Monday, July 25, 2005

Jewish tuition just doesn't add up

Everyone's talking about the high cost of Jewish education in the United States. I confess I don't know much about the economics of Jewish schooling, but as a self-appointed Jewish blogger that shouldn't stop me from discussing it.

Reliable sources tell me of Jewish day schools charging $12,000 a student - for first grade! Try as I might, I can't understand how it can be so expensive to teach children.

A thought experiment: Imagine 25 families with first-graders. Say they hire a full-time teacher for a generous $50,000 a year. Add a teacher's aide at $25,000. Including benefits, payroll costs should be around $100K, or $4,000 per student. Add to that the cost of renting a classroom, books, crayons, photocopying and some administrative overhead. Oh, and a playground for recess. It would be hard to get to $6,000 a student, let alone $12,000.

What am I missing here? I admit I've never run a school, but I don't see where all that money can be going. State accreditation inspections? Chocolate milk? Mountain retreats for curriculum development?

It's no wonder more and more Orthodox families are homeschooling - or just having fewer children. It's either that or make aliyah, nebekh!


Soccer Dad said...

$6000 is probably more like it. Well Day Schools, I think, have added a bit more bureaucracy since we attended them. Lots of families do not pay full tuition. Those who do are subsidizing the many who don't. I'm sure that there's plenty of waste given that these schools are not necessarily known for being so generous with their staffs either.

Ron Coleman said...

Location, location, location.

The cost of real estate, especially in communities without legacy edifices, is gigantic. Even those with buildings have to keep them up to code, expand them, and keep them up to date. In Passaic we have spent millions on buildings, and while they are nice facilities, they are not deluxe. Paying the service on the debt for our bricks and mortars is a big part of our tuition bill.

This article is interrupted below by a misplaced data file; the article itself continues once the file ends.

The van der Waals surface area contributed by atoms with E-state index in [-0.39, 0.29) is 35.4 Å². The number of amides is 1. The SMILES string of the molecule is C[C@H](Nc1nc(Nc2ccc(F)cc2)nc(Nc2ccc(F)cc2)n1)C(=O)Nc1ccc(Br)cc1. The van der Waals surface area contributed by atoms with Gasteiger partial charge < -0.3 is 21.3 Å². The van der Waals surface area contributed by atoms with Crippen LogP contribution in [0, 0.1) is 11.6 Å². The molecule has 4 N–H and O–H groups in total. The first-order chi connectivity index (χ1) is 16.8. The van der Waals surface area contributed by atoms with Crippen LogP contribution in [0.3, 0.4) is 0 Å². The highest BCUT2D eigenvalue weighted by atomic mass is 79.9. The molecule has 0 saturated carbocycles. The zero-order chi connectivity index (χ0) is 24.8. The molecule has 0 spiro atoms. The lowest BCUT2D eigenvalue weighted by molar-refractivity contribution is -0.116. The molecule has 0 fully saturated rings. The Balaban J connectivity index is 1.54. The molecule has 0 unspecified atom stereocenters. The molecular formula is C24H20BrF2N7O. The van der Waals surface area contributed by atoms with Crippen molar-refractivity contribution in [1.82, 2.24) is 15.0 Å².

You also don't hire one full time teacher. Limudei khol teachers and limudei kodesh teachers are different people. A morning rebbi has to make a living wage, but that doesn't qualify him to teach math. In the upper grades this tends to become an issue. So does the fact that in haredi and yeshivish schools, boys and girls are separated after pre-school: More classrooms, more teachers, more everything needed for the same 25 kids.

Anyway, your match on moving from your theoretical $4000 to "hard to get to $6000" is kind of inexact, ain' it? You really have to wrestle with those numbers -- as well as the numbers for other things -- liability insurance, computers, all the fine details of "administrative overhead," a school nurse ... it adds up!

Zman Biur said...

My math inexact? How dare you!

Seriously, though, I can see the real estate argument.

Clearly, also, to the extent average class size falls, average costs rise. Separate classes aggravate this.

I don't accept the full-time/part-time point, though. A rebbi has to make a living wage, but not for half a day's work. Presumably he works elsewhere (another grade or another school) the other half of the day. One class of students should still require an average of one full-time teaching position, even if in practice many teachers share those hours.